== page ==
Students in Pinecrest protest Trump’s transgender bathroom reversal

PINECREST, FLA. (WSVN) - From students in Pinecrest to transgender activists across the country, people are speaking out, Thursday, just one day after President Trump reversed federal guidance that allowed transgender students to use the bathrooms and locker rooms of their choice.

The Trump Administration withdrew the Obama Administration’s guidance on transgender bathrooms, Wednesday, saying it should be up to the individual state to determine whether transgender students in public schools should be able to use the bathroom of their choice.

Now, students, activists, and government officials are speaking out over the legitimate concern and confusion this has caused so many.

“Very worrisome for my community,” said former student Eli Drummond.

Drummond described the daily struggle a transgender student experiences. “Bathrooms, of course, locker rooms, it was extremely overwhelming for me and I couldn’t function on a level that made going to school beneficial to me, ” Drummond said.

Congresswoman Ileana Ros-Lehtinen responded to the decision by the Trump administration with a statement: “This lamentable decision can lead to hostile treatment of transgender students… (Rep. Jared Polis) and I introduced our student non-discrimination act bill to prevent discrimination of transgender young people and we will re-introduce it because our country benefits when everyone is accepted and we live up to our nation’s promise of inclusiveness.”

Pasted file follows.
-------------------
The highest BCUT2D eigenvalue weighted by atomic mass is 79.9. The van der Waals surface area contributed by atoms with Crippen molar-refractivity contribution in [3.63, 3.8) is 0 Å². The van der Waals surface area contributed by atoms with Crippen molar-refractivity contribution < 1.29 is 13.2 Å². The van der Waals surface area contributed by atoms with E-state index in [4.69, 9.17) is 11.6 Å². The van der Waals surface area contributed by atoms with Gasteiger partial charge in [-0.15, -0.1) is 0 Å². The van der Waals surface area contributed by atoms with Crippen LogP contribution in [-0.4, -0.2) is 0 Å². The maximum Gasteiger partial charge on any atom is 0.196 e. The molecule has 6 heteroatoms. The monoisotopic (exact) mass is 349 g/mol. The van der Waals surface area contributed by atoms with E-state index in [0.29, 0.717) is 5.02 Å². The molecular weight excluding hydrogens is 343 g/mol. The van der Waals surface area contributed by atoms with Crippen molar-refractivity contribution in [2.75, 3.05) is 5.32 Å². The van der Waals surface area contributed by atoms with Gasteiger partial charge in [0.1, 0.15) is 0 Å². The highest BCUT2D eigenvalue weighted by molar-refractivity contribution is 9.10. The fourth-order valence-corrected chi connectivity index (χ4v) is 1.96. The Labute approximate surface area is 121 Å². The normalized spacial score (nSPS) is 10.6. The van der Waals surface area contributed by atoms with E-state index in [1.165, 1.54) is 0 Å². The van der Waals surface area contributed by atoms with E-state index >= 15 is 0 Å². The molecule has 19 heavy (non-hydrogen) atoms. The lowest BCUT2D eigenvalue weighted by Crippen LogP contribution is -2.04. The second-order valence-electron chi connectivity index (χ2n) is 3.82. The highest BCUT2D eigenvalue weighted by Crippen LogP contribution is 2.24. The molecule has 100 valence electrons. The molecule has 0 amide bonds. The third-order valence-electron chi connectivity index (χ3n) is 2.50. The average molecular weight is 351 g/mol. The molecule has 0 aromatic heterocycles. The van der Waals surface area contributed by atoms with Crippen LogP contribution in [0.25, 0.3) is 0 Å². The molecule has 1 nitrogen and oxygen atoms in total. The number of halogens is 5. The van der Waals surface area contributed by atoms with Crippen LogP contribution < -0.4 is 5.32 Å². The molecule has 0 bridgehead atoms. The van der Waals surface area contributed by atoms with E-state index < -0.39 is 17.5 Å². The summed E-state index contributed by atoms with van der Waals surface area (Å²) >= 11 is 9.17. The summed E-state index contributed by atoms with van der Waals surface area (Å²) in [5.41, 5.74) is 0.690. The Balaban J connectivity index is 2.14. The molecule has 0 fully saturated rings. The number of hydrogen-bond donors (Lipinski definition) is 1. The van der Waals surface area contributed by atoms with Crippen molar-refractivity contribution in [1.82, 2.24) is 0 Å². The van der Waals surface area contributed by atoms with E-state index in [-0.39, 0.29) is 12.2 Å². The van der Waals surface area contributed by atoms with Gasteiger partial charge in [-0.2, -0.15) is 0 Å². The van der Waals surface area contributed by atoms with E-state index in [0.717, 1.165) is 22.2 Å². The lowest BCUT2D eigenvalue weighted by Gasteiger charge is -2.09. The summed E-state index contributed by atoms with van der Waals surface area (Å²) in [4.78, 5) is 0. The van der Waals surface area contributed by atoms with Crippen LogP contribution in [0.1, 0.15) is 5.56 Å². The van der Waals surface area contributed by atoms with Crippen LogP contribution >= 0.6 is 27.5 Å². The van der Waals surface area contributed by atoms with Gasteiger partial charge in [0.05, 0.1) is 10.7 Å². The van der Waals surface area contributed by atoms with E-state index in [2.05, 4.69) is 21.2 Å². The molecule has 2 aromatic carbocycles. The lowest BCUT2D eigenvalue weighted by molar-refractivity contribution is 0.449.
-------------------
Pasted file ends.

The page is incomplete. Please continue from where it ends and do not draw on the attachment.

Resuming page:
Ros-Lehtinen’s son, Rodrigo Heng-Lehtinen, a transman and local force for LGBT rights, voiced his opinion on the mater.

“It really sends a message that the White House does not have your back if you happen to be transgender,” Heng-Lehtinen said.

The new guidance rejects the inclusion of gender identity in the interpretation of Title IX, the federal law that bans sex discrimination in schools.

“Removing the guidance really increases confusion,” Heng-Lehtinen said. “It makes it so that now, if you’re a principal at a local high school, one of your students comes out as transgender, you don’t know what you’re supposed to do.”

In a press conference, White House Press Secretary Sean Spicer said the issue is not a federal issue but a state issue.

Both the Miami-Dade and Broward County superintendents said their counties already had guidelines in place to protect their transgender students, and will continue to follow them.

“We have a moral, legal and ethical obligation in ensuring that the rights of all of our children are protected,” said Miami-Dade Superintendent Alberto Carvalho. “We have anti-discriminatory policies in place.”

“The announcement by the U.S. Department of Justice, and the United States Department of Education will not — it will not have an impact on how our schools operate,” Broward County Public Schools Superintendent Robert W. Runcie said.

The new guidance leaves it to the states and school districts to decide the access to restrooms.

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